and go to my father: not to his old companions in debauchery and sin; nor to his elder brother, the Pharisees; he had made trial of both these to his cost already; nor to his father's servants, but to his father himself; to which he was moved and encouraged, from his being ready to perish, from the fulness of bread in his father's house and from the relation he stood in to him; notwithstanding, all that had passed, he was his father, and a kind and merciful one: this shows, that he knew him as his father, having now the Spirit of adoption sent down into him; and the way unto him, which lies through Christ the mediator:

and will say unto him, father; or, "my father", as the Syriac and Persic versions read:

I have sinned against heaven; by preferring earthly things to heavenly ones; and have sinned openly in the face of the heavens, who were witnesses against him; and against God, who dwells in heaven. It was usual with the Jews to call God, "heaven"; See Gill on Matthew 21:25. They have this very phrase;

"there is a man, (say (b) they), who sins against earth, and he does not , "sin against heaven"; against heaven, and he does not sin against earth: but he that speaks with an ill tongue sins against heaven and earth, as it is said, Psalm 73:9 "they set their mouth against the heavens and their tongue walketh through the earth."''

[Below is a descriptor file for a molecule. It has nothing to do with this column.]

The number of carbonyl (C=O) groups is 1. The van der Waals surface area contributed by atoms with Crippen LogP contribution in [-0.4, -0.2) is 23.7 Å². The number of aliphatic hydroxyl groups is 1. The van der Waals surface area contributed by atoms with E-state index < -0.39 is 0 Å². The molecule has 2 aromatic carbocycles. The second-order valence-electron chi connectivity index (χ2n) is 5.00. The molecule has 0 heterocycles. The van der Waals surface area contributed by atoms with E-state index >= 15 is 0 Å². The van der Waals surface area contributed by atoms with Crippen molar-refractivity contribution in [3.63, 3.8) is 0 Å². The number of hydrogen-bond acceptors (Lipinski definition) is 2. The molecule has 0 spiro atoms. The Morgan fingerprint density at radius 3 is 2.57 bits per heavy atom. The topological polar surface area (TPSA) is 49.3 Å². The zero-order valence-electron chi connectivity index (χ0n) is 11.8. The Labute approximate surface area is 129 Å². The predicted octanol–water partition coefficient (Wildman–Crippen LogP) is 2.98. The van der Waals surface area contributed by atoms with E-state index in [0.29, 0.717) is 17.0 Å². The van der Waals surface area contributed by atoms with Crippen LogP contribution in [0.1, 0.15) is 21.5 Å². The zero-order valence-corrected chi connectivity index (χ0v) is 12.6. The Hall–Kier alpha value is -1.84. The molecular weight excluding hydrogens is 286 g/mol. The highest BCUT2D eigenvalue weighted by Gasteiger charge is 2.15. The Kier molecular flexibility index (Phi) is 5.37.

And so the sense is, that he had sinned against God himself, and not merely against men, and human laws. All sin is a transgression of the law of God; and the thought of sin being committed against a God of infinite holiness, justice, goodness, grace, and mercy, is cutting to a sensible sinner: and this being the case, this man determined to go to God his Father, and him only, for the pardon of his sin, against whom it was committed. It is added,

and before thee; for he was now convinced of his omniscience. Sin may be committed against a man, and not before him, or he not know it; but whatever is committed against God, is before him, it is in his sight, he knows it: he is God omniscient, though sinners take no notice of this perfection of his, but go on in sin, as if it was not seen, known, and observed by God. But when God works powerfully and effectually upon the heart of a sinner, he convinces him of his omniscience, as this man was convinced: hence he determined to go to God, and acknowledge his sin before him; and that it was committed before him, and was in his sight; and that he could not be justified in his sight by any righteousness of his own; and therefore humbly desires pardon at his hands. This man's sense of sin and sorrow for it, and confession of it, appear very right and genuine, which he determined to express; they appear to be the convictions of the Spirit of God: it was not a sense of sin, and sorrow for it, as done before men, but God; and the concern was not so much for the mischief that comes by sin, as for the evil that was in it; and this did not drive him to despair, as in the cases of Cain and Judas, but brought him home to his father; and his confession appears to be hearty, sincere, and without excuse.

(b) Midrash Kohclet, in c. 9. 12. fol. 79. 4.